Now you may be lucky and your Non-Vista programs will work or more likely appear to work on Vista, however from what I now know after doing the work to updating our software products for Vista, is that there are someÂ quite fundamental areas which must be addressed for software to work correctly on Vista. For example programs can no longer write to any files in the “Program Files” folder or any of its sub-folders. Vista gives installation programs special permissions to store files on these folders, however when applications try to write to them, Vista makes mirrored copies of the files in the “Application Data” folder and writes to these instead. This can quickly get very confusing with multiple ‘different’ copies of the same files in different locations.
These changes aren’t in fact entirely new. Programs that are designed correctly for Windows XP and therefore run properly in Limited User (Non-Admin) accounts, should also work properly in Vista or at worst may need only minor updates.
So my advice is, if you want to run Vista, only do so once you have Vista compatible versions of all of your mainstream (can’t live without) applications. Anything less isn’t going to give youÂ that WOW experience and will likely cause you some degree of grief.
4 Replies to “To Vista or not to Vista that is the ?”
Well I found the exact opposite with vista never had so much trouble getting the network working particularly the printers in fact could not net work the printer through the printer router. 5.1 creative SBX-fi surround sound was a complete disaster wont keep the settings always goes back to the defaults when rebooting the computer etc etc. Desk top icons keep changing on there own accord. Other items just change on there own for known reason Windows live mail takes ages to open first time then its OK. I have a Dell E520 core 2 duo 2.4 with 256 video card and 2 gig of ram. I have 2 other computers with XP and have never had a problem with networking or surround sound etc. I am considering giving Vista the flick and going back to XP. I am not a novice in computing.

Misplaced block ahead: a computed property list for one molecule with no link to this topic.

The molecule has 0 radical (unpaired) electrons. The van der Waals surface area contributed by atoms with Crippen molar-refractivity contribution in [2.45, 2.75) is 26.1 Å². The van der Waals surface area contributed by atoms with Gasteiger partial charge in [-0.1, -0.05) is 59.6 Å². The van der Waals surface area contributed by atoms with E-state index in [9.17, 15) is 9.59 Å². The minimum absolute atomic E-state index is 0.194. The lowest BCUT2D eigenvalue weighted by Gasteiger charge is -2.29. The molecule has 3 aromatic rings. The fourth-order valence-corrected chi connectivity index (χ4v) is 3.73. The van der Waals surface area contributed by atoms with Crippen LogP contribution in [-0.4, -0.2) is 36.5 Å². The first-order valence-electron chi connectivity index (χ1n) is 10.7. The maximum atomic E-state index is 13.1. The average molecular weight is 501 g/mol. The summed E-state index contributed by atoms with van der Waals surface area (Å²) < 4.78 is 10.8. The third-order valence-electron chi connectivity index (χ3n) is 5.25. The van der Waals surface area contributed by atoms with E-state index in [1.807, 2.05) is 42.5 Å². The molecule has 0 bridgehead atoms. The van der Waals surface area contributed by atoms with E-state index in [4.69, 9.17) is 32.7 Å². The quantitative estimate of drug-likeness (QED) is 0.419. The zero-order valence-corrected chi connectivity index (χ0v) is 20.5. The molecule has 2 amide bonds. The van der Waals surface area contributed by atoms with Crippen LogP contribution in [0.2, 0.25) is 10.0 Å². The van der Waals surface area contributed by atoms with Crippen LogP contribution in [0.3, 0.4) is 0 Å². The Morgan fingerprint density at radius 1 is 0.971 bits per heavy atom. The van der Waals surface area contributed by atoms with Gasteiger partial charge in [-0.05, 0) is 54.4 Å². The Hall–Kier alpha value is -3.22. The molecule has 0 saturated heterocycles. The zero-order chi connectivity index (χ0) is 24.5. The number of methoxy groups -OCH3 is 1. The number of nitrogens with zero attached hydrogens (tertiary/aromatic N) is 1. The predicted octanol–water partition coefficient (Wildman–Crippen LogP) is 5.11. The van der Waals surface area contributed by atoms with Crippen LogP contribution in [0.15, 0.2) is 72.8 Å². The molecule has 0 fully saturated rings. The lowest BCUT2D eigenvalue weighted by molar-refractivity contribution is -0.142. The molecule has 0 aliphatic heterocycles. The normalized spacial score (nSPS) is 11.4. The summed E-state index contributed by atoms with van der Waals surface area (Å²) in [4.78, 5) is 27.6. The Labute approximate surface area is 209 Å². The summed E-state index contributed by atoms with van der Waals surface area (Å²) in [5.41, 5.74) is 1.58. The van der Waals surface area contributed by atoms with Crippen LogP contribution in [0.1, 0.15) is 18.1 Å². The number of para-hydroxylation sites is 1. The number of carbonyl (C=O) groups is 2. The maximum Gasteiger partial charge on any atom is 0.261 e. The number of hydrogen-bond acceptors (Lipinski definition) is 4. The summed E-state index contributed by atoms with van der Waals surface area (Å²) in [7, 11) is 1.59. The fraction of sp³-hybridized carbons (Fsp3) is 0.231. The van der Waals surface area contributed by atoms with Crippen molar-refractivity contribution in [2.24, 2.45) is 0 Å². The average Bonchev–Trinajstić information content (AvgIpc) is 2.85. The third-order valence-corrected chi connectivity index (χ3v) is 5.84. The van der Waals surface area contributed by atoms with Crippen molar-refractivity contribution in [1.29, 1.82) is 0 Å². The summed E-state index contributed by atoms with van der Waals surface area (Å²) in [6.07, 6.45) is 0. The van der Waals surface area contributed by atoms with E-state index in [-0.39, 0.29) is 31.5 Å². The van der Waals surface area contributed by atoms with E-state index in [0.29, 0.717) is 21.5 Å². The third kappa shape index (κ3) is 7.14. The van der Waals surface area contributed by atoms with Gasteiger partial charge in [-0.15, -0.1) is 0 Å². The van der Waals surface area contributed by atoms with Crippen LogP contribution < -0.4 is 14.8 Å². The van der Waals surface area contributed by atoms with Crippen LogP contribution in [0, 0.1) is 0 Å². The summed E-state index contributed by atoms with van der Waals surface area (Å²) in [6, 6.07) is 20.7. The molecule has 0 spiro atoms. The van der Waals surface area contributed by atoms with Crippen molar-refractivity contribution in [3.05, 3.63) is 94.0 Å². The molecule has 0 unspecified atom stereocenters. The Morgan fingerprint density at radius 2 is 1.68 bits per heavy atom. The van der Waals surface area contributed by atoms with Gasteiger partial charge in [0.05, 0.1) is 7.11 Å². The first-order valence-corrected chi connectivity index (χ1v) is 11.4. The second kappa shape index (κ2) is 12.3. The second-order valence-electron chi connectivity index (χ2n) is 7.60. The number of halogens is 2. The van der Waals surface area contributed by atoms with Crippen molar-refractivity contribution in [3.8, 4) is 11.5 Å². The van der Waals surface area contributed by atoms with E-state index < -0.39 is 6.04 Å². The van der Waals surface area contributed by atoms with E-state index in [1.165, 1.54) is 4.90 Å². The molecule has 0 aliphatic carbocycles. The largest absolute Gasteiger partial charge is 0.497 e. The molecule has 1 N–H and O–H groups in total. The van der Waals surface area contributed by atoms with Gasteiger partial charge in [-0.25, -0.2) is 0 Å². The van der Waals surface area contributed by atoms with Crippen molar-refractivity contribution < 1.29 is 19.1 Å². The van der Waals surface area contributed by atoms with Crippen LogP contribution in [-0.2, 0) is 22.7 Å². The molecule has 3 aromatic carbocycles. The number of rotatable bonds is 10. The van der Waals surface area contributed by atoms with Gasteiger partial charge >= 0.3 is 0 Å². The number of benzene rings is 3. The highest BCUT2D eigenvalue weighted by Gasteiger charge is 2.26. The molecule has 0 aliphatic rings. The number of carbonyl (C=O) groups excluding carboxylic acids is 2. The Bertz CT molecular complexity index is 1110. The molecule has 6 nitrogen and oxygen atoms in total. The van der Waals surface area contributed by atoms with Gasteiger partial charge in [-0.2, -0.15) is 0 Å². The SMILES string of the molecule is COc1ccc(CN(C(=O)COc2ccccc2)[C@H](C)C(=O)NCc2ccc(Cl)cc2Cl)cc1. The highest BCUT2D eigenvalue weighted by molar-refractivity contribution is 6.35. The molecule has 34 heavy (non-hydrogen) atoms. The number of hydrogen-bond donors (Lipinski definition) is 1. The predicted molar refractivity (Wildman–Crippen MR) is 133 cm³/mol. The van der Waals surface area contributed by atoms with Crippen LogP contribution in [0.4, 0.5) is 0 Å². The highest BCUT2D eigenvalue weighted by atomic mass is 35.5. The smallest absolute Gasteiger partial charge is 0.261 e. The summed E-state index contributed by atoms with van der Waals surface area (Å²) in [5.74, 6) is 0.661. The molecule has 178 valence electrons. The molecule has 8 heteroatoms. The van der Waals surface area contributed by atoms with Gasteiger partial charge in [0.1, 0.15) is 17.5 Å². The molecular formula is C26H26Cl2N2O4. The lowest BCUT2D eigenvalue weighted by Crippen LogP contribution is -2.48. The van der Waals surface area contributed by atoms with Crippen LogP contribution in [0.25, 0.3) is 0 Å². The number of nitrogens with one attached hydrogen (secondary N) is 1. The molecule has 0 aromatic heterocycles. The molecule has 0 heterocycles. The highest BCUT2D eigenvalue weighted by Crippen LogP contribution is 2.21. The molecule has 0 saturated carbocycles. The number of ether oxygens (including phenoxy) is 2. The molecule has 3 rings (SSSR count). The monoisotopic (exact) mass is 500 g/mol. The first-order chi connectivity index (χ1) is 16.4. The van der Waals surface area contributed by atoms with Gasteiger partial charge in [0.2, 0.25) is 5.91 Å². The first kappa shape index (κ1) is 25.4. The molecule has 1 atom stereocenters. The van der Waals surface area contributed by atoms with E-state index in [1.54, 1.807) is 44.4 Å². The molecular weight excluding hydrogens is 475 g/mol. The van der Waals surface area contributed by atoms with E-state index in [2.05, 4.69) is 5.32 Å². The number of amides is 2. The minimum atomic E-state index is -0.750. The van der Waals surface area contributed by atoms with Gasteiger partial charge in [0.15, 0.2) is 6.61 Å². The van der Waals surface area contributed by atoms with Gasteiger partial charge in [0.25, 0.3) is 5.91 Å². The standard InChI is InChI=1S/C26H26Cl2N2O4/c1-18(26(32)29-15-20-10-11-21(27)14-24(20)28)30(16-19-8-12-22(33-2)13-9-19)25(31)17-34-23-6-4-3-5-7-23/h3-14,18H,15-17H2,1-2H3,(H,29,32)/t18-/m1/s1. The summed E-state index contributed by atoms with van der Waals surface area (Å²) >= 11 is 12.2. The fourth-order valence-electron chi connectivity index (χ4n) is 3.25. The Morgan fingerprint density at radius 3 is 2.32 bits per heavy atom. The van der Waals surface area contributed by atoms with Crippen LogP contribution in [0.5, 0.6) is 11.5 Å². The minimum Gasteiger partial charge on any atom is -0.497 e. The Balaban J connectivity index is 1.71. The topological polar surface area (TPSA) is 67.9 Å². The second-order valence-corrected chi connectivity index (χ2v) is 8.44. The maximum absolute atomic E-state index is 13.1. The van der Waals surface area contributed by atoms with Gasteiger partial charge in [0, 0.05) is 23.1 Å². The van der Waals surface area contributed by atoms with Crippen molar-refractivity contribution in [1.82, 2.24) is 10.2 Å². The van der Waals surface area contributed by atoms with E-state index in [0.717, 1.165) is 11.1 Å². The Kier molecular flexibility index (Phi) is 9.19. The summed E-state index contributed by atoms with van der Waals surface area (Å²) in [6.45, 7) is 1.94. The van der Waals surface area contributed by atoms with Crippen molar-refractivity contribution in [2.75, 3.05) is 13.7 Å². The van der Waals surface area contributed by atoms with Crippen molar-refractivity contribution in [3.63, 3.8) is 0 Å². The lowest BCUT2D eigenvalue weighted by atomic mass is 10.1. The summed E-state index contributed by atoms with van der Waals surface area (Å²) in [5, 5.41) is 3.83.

Well.. i remember i didnt want to switch to XP.. though finally i did, mostly because of the app support, which will happen eventually with vista. i really hope that by the time im suppossed to do the switch, id be a happy linux user 😉
btw i did lay my hands on vista, it toook its time and reboots, although it was supposed to be installed from factory.. in the end,, i got pretty much what i already have: XP with nicer icons and “better” UI (vista bloatware)..
I agree with your conclusion that you should only consider Vista once your main apps are compatible but I don’t think you go far enough. Remember, not all your legacy hardware is compatible either as Chris Pirillo famously discovered:
Tony, I’m surprised you had so much trouble with your Dell E520. It sounds like a reasonably new PC and I would have thought you’d only run into problems on older PC’s. Some of the problems could be caused by non-Vista drivers.
Legion, I’d like to think we’ll see most main stream apps updated for Vista before much longer. There will no doubt be problems with some programs which may never get updated.
Jacob, good point on legacy hardware. Personally I’d only be installing Vista on a reasonably new PC. Aero probably won’t work on older PC’s, at least not without replacing the video card.